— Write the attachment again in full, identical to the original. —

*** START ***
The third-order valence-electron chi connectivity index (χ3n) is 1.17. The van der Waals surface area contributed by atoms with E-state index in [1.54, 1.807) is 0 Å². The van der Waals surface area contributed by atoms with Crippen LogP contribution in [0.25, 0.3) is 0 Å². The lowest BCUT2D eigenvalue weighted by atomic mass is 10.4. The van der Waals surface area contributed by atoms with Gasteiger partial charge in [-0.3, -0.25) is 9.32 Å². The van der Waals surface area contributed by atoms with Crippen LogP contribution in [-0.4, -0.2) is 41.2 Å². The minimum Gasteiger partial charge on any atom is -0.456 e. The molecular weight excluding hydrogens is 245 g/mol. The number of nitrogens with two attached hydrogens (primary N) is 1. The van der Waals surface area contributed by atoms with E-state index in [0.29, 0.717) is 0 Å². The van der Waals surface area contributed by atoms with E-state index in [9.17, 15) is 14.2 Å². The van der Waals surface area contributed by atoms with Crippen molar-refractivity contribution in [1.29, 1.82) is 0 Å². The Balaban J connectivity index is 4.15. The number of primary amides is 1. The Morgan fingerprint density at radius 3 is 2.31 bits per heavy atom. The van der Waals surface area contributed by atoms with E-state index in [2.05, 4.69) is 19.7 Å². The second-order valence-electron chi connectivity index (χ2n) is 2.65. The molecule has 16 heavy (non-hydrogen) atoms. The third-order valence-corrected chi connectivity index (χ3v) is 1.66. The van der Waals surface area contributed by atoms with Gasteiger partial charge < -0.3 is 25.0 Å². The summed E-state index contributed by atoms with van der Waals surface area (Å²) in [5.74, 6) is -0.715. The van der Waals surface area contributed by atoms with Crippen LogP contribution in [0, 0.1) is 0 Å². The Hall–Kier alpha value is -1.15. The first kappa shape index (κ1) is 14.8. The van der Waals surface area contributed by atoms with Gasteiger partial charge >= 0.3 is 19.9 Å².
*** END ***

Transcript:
The third-order valence-electron chi connectivity index (χ3n) is 1.17. The van der Waals surface area contributed by atoms with E-state index in [1.54, 1.807) is 0 Å². The van der Waals surface area contributed by atoms with Crippen LogP contribution in [0.25, 0.3) is 0 Å². The lowest BCUT2D eigenvalue weighted by atomic mass is 10.4. The van der Waals surface area contributed by atoms with Gasteiger partial charge in [-0.3, -0.25) is 9.32 Å². The van der Waals surface area contributed by atoms with Crippen LogP contribution in [-0.4, -0.2) is 41.2 Å². The minimum Gasteiger partial charge on any atom is -0.456 e. The molecular weight excluding hydrogens is 245 g/mol. The number of nitrogens with two attached hydrogens (primary N) is 1. The van der Waals surface area contributed by atoms with E-state index in [0.29, 0.717) is 0 Å². The van der Waals surface area contributed by atoms with E-state index in [9.17, 15) is 14.2 Å². The van der Waals surface area contributed by atoms with Crippen molar-refractivity contribution in [1.29, 1.82) is 0 Å². The Balaban J connectivity index is 4.15. The number of primary amides is 1. The Morgan fingerprint density at radius 3 is 2.31 bits per heavy atom. The van der Waals surface area contributed by atoms with E-state index in [2.05, 4.69) is 19.7 Å². The second-order valence-electron chi connectivity index (χ2n) is 2.65. The molecule has 16 heavy (non-hydrogen) atoms. The third-order valence-corrected chi connectivity index (χ3v) is 1.66. The van der Waals surface area contributed by atoms with Gasteiger partial charge < -0.3 is 25.0 Å². The summed E-state index contributed by atoms with van der Waals surface area (Å²) in [5.74, 6) is -0.715. The van der Waals surface area contributed by atoms with Crippen LogP contribution in [0, 0.1) is 0 Å². The Hall–Kier alpha value is -1.15. The first kappa shape index (κ1) is 14.8. The van der Waals surface area contributed by atoms with Gasteiger partial charge >= 0.3 is 19.9 Å².